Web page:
In conducting a factual-sufficiency review, we must consider, weigh, and examine all of the evidence that supports or contradicts the jury's determination. Plas–Tex, Inc. v. U.S. Steel Corp., 772 S.W.2d 442, 445 (Tex.1989); London v. London, 192 S.W.3d 6, 14–15 (Tex.App.-Houston [14th Dist.] 2005, pet. denied). We may set aside the verdict only if the evidence that supports the jury's finding is so contrary to the overwhelming weight of the evidence as to be clearly wrong or unjust. Cain v. Bain, 709 S.W.2d 175, 176 (Tex.1986); Nip v. Checkpoint Sys., Inc., 154 S.W.3d 767, 769 (Tex.App.-Houston [14th Dist.] 2004, no pet.).
In its brief, Lone Starr agrees that, at trial, it “did not contest that there was damage to the sheet rock, damage to the ceiling, and other minor damage to the building.” Although Lone Starr has not directly conceded the sufficiency of the evidence to support the jury's finding that it breached the lease, Lone Starr's primary substantive challenge is to the sufficiency of the evidence to support the jury's findings as to the amount of repair costs necessary to return the property in good condition as required by the lease. Lone Starr complains that Max “never provided an estimate of the cost to repair” the sheet rock, ceiling damage, and other minor damage, but provided evidence only of the costs to perform the extensive work detailed in the schedule prepared by Cibik. Lone Starr asserts that this schedule did not represent the costs necessary to return the property in “good repair and condition,” but represented the costs of a “major overhaul” of the property.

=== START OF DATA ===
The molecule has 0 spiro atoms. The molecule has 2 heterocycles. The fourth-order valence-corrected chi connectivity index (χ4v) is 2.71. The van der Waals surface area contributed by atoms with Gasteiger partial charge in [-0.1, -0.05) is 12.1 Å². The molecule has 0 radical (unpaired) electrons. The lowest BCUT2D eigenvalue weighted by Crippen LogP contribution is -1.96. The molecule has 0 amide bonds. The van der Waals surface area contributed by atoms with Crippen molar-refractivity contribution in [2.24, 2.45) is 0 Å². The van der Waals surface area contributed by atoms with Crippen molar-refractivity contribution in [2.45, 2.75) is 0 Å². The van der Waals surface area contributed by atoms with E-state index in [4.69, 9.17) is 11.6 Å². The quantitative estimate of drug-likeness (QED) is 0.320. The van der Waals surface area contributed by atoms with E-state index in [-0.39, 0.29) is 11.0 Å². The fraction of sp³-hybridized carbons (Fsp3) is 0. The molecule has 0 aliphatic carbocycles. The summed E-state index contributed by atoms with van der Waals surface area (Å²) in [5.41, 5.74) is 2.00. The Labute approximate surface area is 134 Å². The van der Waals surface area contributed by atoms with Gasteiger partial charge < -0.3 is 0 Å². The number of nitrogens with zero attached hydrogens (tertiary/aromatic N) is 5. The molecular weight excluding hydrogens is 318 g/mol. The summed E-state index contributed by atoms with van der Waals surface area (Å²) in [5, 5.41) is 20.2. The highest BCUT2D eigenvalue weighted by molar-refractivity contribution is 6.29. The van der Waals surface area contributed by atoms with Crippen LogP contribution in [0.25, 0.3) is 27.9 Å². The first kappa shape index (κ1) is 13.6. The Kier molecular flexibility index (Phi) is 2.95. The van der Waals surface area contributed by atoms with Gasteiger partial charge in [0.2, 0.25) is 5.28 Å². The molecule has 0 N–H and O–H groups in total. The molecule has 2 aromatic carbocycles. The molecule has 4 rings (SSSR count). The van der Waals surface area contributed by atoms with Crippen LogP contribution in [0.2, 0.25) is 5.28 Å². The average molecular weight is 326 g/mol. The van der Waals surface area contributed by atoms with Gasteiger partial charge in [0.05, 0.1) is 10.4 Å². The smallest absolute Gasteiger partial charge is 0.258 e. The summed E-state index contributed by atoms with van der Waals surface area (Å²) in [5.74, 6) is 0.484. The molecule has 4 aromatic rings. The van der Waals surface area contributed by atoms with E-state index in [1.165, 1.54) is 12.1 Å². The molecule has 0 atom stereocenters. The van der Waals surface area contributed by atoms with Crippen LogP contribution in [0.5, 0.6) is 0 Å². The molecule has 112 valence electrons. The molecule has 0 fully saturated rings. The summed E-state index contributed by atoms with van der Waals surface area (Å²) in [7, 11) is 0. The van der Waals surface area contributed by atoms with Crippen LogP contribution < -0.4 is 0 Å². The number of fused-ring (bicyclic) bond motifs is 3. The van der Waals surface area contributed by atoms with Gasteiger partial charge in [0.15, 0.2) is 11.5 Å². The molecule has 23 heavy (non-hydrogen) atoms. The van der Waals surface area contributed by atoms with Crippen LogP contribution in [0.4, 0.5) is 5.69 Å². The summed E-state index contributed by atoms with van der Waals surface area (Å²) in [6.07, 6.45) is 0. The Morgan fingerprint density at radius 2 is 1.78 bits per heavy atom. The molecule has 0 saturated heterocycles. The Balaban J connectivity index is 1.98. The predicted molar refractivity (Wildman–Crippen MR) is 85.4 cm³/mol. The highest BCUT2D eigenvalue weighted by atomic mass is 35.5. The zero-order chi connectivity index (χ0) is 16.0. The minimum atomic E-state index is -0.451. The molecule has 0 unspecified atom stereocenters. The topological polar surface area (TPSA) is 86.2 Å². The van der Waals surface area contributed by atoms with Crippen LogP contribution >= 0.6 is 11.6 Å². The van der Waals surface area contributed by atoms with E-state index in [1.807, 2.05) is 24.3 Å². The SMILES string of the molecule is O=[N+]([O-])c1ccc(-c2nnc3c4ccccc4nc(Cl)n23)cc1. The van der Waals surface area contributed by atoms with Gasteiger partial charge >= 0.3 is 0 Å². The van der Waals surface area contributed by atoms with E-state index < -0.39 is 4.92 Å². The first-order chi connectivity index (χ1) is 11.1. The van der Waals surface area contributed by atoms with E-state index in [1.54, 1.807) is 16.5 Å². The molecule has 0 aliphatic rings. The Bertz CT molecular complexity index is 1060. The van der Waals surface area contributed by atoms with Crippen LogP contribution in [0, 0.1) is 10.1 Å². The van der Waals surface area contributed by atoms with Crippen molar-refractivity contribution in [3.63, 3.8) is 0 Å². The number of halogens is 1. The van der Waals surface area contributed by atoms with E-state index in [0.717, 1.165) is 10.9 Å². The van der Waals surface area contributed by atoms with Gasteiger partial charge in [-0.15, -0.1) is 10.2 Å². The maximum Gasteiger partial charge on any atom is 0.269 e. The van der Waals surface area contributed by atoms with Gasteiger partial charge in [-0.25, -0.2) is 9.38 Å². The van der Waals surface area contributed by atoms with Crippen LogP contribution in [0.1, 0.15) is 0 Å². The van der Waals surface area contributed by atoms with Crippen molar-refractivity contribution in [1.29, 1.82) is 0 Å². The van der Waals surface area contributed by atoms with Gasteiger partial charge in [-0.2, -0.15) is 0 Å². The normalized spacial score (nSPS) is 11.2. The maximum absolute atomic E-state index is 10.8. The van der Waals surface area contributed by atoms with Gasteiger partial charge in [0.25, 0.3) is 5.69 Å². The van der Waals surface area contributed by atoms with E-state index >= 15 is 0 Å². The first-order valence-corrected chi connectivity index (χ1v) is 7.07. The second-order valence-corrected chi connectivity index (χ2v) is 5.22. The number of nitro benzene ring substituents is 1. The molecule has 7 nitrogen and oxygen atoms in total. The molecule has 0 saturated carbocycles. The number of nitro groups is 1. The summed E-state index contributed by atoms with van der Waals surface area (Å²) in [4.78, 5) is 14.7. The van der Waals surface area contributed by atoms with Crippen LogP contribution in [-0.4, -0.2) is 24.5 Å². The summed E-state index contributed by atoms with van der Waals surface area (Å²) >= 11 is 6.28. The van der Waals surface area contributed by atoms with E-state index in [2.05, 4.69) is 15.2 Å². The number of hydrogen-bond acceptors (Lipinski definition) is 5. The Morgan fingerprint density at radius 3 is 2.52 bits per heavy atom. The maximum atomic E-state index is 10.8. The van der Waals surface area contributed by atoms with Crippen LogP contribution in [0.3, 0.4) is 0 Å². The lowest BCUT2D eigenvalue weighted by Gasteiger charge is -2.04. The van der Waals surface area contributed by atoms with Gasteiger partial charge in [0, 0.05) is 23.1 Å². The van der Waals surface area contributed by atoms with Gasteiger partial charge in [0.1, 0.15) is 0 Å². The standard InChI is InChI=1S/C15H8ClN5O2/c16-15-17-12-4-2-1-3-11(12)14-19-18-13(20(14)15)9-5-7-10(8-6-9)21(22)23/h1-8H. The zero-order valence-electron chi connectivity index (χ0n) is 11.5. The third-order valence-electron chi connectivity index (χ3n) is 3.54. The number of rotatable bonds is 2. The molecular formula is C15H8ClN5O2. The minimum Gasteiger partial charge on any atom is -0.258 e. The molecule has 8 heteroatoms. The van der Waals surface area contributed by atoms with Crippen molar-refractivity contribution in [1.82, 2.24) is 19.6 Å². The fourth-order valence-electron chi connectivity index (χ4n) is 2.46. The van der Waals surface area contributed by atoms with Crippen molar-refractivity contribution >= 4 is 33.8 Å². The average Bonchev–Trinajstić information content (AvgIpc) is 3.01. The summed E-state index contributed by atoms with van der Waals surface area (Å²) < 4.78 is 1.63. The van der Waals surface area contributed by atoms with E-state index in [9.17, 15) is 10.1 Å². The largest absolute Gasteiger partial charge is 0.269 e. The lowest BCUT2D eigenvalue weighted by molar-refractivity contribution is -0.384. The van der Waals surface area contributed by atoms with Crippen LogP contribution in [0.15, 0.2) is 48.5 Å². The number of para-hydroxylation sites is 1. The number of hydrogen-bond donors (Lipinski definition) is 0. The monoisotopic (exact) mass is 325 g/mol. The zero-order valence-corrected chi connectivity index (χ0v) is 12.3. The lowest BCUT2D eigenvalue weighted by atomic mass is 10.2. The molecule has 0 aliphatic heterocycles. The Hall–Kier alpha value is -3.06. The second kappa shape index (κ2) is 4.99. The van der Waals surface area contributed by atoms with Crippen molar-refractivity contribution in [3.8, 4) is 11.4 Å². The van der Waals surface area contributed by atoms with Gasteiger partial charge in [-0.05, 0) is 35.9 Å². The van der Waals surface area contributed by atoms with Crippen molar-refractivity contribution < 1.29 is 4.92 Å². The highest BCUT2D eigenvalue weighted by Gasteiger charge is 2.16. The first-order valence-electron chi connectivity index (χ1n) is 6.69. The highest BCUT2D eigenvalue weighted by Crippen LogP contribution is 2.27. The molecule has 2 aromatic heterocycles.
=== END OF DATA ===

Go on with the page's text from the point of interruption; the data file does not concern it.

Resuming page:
At trial, Max introduced a significant number of photographs into evidence depicting damage to the property, and it presented testimony that these photographs depicted the condition of the property after Lone Starr had vacated it. Also, William Becker, Lone Starr's general partner, testified that the lease obligated Lone Starr to maintain the property throughout the lease and to “clean the premises and leave it in a presentable condition” or “good condition.” He agreed that Lone Starr was obligated to maintain the property by painting it and fixing the air conditioner, electrical system, and plumbing system. When reviewing Max's photographs, Becker agreed that they reflected that the property was not in good condition, the storage area of the property needed to be cleaned, there was trash left in the property, the sheetrock had not been repaired, and there was glue remaining on the sheetrock from where plexiglass and a neon sign had been removed. Becker stated that Lone Starr left “any type of painting or tape or texture” to be done by the next tenant, and he asserted that many of the photographs depicted normal wear and tear and did not depict the way that Lone Starr had left the property. He testified that Lone Starr, in vacating the property, had swept the property, removed debris, and fixed a broken banister.